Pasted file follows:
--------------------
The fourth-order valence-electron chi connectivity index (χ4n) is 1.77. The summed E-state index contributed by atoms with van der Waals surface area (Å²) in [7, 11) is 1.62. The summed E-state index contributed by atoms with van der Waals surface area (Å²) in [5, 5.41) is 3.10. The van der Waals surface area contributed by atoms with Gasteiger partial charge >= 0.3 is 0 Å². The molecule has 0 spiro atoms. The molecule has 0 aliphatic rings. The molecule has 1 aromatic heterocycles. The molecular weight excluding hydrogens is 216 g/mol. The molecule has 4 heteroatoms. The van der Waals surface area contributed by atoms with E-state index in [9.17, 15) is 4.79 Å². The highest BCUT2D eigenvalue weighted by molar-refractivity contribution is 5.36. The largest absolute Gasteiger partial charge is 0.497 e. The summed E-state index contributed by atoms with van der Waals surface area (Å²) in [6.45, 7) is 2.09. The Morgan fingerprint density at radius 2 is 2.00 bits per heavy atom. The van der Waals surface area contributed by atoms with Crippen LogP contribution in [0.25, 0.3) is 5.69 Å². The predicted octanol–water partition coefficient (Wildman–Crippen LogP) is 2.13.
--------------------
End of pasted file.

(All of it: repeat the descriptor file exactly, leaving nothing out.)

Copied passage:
The fourth-order valence-electron chi connectivity index (χ4n) is 1.77. The summed E-state index contributed by atoms with van der Waals surface area (Å²) in [7, 11) is 1.62. The summed E-state index contributed by atoms with van der Waals surface area (Å²) in [5, 5.41) is 3.10. The van der Waals surface area contributed by atoms with Gasteiger partial charge >= 0.3 is 0 Å². The molecule has 0 spiro atoms. The molecule has 0 aliphatic rings. The molecule has 1 aromatic heterocycles. The molecular weight excluding hydrogens is 216 g/mol. The molecule has 4 heteroatoms. The van der Waals surface area contributed by atoms with E-state index in [9.17, 15) is 4.79 Å². The highest BCUT2D eigenvalue weighted by molar-refractivity contribution is 5.36. The largest absolute Gasteiger partial charge is 0.497 e. The summed E-state index contributed by atoms with van der Waals surface area (Å²) in [6.45, 7) is 2.09. The Morgan fingerprint density at radius 2 is 2.00 bits per heavy atom. The van der Waals surface area contributed by atoms with Crippen LogP contribution in [0.25, 0.3) is 5.69 Å². The predicted octanol–water partition coefficient (Wildman–Crippen LogP) is 2.13.